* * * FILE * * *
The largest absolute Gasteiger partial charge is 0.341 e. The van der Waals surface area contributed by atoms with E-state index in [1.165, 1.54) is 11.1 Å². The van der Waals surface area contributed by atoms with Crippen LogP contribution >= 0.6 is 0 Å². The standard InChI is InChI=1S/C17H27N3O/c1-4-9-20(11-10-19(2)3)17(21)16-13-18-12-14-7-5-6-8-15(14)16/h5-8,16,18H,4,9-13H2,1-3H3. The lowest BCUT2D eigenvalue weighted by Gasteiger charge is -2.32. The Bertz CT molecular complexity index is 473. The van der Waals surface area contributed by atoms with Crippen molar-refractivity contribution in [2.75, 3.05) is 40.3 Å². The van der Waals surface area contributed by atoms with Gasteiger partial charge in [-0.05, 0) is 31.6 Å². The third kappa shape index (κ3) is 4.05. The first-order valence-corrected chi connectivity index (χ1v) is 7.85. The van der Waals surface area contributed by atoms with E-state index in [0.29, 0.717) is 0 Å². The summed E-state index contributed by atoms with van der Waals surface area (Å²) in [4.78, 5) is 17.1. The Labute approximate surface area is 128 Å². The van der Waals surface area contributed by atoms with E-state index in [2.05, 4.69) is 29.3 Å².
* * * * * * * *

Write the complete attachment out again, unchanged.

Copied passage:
The largest absolute Gasteiger partial charge is 0.341 e. The van der Waals surface area contributed by atoms with E-state index in [1.165, 1.54) is 11.1 Å². The van der Waals surface area contributed by atoms with Crippen LogP contribution >= 0.6 is 0 Å². The standard InChI is InChI=1S/C17H27N3O/c1-4-9-20(11-10-19(2)3)17(21)16-13-18-12-14-7-5-6-8-15(14)16/h5-8,16,18H,4,9-13H2,1-3H3. The lowest BCUT2D eigenvalue weighted by Gasteiger charge is -2.32. The Bertz CT molecular complexity index is 473. The van der Waals surface area contributed by atoms with Crippen molar-refractivity contribution in [2.75, 3.05) is 40.3 Å². The van der Waals surface area contributed by atoms with Gasteiger partial charge in [-0.05, 0) is 31.6 Å². The third kappa shape index (κ3) is 4.05. The first-order valence-corrected chi connectivity index (χ1v) is 7.85. The van der Waals surface area contributed by atoms with E-state index in [0.29, 0.717) is 0 Å². The summed E-state index contributed by atoms with van der Waals surface area (Å²) in [4.78, 5) is 17.1. The Labute approximate surface area is 128 Å². The van der Waals surface area contributed by atoms with E-state index in [2.05, 4.69) is 29.3 Å².